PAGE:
By Amanda Beatty and Lant Pritchett.
The UN’s high-level panel on the post-2015 development agenda that met recently in Monrovia has much to be proud of. Millions more children are in school than were in 1990. Between 1950 and 2010, average years of schooling for the developing world labor force more than tripled from 2.0 to 7.2 years. Nearly all but 19 countries are unlikely to meet the universal primary enrollment Millennium Development Goal (MDG). Yet there is still an education crisis. Fifty-three percent of children in grade 5 in India cannot read, and four out of five children who go into a grade not able to read a simple passage will finish the grade still unable to read.
There is growing momentum toward addressing the catastrophe that millions of children are being denied an education. Just to name a few examples, the World Bank has adopted an education strategy called learning for all, as has USAID, whose strategy, opportunity through learning, is to see all children reading by grade 3. There is talk of making learning part of the next round of MDGs, or developing a Millennium Learning Goal. The Brookings Institute has convened a learning metrics task force with the mandate of fleshing out what learning goals might look like. In most developing countries, there is little information about how much age-specific cohorts know and are learning, and even less data comparing learning across countries. The hope is that the task force, along with intergovernmental organizations, donor and national government attention, will spawn new interest and action in measurement, whether it be home-grown or promoted through outside incentives, and whether the metrics are related to math, reading, science or any kind of competency a country seeks to cultivate in its youth.
If learning becomes part of the post-2015 agenda, remember a key lesson from 2000: don’t set countries up to fail. Michael Clemens highlighted this problem in a paper nearly ten years ago. In 2004, some countries, like Niger, whose net primary school enrollment was 30 percent in 1990 had made remarkable progress in increasing enrollments – 63 percent by 2011 – yet had no hope of meeting the MDG. Let’s generate goals that are realistic, motivating, ambitious yet achievable, and grounded in historical progress; and let’s set goals that are about progress rather than thresholds.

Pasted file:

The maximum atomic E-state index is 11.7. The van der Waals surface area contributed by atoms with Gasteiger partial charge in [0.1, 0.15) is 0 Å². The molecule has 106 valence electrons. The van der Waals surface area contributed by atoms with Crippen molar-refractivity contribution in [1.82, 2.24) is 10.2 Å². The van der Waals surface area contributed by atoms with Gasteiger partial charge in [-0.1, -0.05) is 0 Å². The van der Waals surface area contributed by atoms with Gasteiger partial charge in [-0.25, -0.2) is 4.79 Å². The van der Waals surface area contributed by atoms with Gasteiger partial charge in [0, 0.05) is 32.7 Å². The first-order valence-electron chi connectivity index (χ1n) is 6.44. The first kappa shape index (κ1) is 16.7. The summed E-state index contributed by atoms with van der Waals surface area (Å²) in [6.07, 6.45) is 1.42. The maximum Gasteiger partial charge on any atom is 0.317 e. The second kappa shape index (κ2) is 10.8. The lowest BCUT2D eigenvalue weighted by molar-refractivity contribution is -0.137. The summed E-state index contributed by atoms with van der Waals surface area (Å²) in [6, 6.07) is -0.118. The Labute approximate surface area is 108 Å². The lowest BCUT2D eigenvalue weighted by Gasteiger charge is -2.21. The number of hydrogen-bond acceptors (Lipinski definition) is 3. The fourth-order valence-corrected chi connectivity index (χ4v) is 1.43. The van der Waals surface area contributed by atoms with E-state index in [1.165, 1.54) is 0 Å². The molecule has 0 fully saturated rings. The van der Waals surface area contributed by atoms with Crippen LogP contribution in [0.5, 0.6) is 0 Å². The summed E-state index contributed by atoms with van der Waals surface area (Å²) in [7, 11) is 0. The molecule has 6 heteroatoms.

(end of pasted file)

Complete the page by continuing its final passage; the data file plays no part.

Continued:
In a paper for the Center for Global Development, we contribute to the post-MDG learning metric momentum by showing historical progress on three international standardized tests (TIMSS, PISA, SACMEQ) in math, reading and science; and based on that progress, show what reasonable goals might look like. While we use a less-than-comprehensive set of tests and less-than-representative group of countries, we can get some idea of what ranges of progress over the next 25 years are feasible. We use the tests’ conventional scaling of a 100 points as an international student standard deviation (IASDD) in order to easily interpret how many points per year countries are gaining, and then look at how long it would take countries to make one IASDD of progress. Just taking a crude summary (an average of the medians of the different assessments) progress is about 1.3 points per year on the IASSD scale.
Obviously at 1.3 points per year of progress, it would take a very long time to gain 100 points (100 points/1.3 points/year=77 years). Out of 28 countries for which we have data across multiple years, nine countries (two in Africa) could feasibly get to the OECD mean score of 500 in at least one subject in one test in 25 years, and 15 countries in 50 years. So what is a reasonable goal? What about a goal that aims for improving scores by one IASSD in a generation? If one IASSD is 100 points, then 100 points in 25 years would mean four points per year. Countries aren’t moving around more than five or six points either way per year, which means that a target such as 10 points per year would set countries up for failure. For some countries, like Malawi or Mozambique in reading, the goal should be escaping stagnation or worse deterioration. Countries like Colombia (all subjects) or Namibia (in math and reading) can afford to be more ambitious.
Our point isn’t to say that the UN or any other body should be making goals based on these rudimentary projections of progress. We first want to prove that setting learning targets is possible, and shouldn’t wait until we find a test or metric that captures every stakeholder wants measured. Second, we aren’t wedded to these metrics. Countries are encouraged to use their own homegrown series of tests and set country-specific goals, and to participate in international standardized tests to facilitate comprehensive international comparison. Our point is that for a goal to have utility, it needs to be realistic enough to motivate countries, track progress instead of just set thresholds, and be reasonable and fair, based on historical progress. Improving just one IASSD in a generation is a challenge, but not an overambitious one, for most countries.
See also: Beatty, A. and Pritchett, L. (2012) From Schooling Goals to Learning Goals. How Fast Can Student Learning Improve? Centre for Global Development Policy Paper 012, September 2012.
Amanda Beatty is a researcher at Mathematica Policy Research. Email: firstname.lastname@example.org
Lant Pritchett is a senior fellow at the Center for Global Development and professor of the practice of international development (on leave) at Harvard’s Kennedy School of Government. Email: email@example.com